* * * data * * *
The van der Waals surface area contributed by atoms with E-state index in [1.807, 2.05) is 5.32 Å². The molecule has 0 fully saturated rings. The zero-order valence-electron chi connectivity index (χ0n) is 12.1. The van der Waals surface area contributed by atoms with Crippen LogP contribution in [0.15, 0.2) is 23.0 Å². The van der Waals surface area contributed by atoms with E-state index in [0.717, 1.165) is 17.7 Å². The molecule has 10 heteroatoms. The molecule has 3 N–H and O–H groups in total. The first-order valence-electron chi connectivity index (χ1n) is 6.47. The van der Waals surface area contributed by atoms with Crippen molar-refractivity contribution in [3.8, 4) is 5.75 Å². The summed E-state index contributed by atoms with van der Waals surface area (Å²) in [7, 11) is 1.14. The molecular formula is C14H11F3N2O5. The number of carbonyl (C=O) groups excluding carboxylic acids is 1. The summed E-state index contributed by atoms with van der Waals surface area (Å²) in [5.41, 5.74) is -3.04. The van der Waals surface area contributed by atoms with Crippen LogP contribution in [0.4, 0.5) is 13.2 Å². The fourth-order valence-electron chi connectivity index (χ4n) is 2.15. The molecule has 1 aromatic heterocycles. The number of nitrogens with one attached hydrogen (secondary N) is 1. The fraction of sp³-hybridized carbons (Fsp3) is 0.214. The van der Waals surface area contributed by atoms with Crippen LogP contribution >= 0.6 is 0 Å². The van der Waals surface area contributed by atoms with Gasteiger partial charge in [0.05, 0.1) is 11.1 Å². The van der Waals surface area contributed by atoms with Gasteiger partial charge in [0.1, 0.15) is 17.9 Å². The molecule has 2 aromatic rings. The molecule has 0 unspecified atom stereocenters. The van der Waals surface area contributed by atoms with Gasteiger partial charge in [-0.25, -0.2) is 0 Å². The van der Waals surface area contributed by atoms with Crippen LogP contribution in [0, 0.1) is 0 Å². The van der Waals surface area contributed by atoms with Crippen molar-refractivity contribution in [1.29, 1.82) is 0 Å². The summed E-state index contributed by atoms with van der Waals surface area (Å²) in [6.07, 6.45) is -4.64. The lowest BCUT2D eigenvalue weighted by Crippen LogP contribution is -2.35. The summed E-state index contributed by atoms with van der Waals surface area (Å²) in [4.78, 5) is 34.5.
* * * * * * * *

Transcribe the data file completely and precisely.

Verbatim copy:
The van der Waals surface area contributed by atoms with E-state index in [1.807, 2.05) is 5.32 Å². The molecule has 0 fully saturated rings. The zero-order valence-electron chi connectivity index (χ0n) is 12.1. The van der Waals surface area contributed by atoms with Crippen LogP contribution in [0.15, 0.2) is 23.0 Å². The van der Waals surface area contributed by atoms with E-state index in [0.717, 1.165) is 17.7 Å². The molecule has 10 heteroatoms. The molecule has 3 N–H and O–H groups in total. The first-order valence-electron chi connectivity index (χ1n) is 6.47. The van der Waals surface area contributed by atoms with Crippen molar-refractivity contribution in [3.8, 4) is 5.75 Å². The summed E-state index contributed by atoms with van der Waals surface area (Å²) in [7, 11) is 1.14. The molecular formula is C14H11F3N2O5. The number of carbonyl (C=O) groups excluding carboxylic acids is 1. The summed E-state index contributed by atoms with van der Waals surface area (Å²) in [5.41, 5.74) is -3.04. The van der Waals surface area contributed by atoms with Crippen LogP contribution in [0.4, 0.5) is 13.2 Å². The fourth-order valence-electron chi connectivity index (χ4n) is 2.15. The molecule has 1 aromatic heterocycles. The number of nitrogens with one attached hydrogen (secondary N) is 1. The fraction of sp³-hybridized carbons (Fsp3) is 0.214. The van der Waals surface area contributed by atoms with Crippen LogP contribution >= 0.6 is 0 Å². The van der Waals surface area contributed by atoms with Gasteiger partial charge in [0.05, 0.1) is 11.1 Å². The van der Waals surface area contributed by atoms with Gasteiger partial charge in [0.1, 0.15) is 17.9 Å². The molecule has 2 aromatic rings. The molecule has 0 unspecified atom stereocenters. The van der Waals surface area contributed by atoms with Gasteiger partial charge in [-0.25, -0.2) is 0 Å². The van der Waals surface area contributed by atoms with Crippen LogP contribution in [0, 0.1) is 0 Å². The van der Waals surface area contributed by atoms with Crippen molar-refractivity contribution in [1.29, 1.82) is 0 Å². The summed E-state index contributed by atoms with van der Waals surface area (Å²) in [6.07, 6.45) is -4.64. The lowest BCUT2D eigenvalue weighted by Crippen LogP contribution is -2.35. The summed E-state index contributed by atoms with van der Waals surface area (Å²) in [4.78, 5) is 34.5.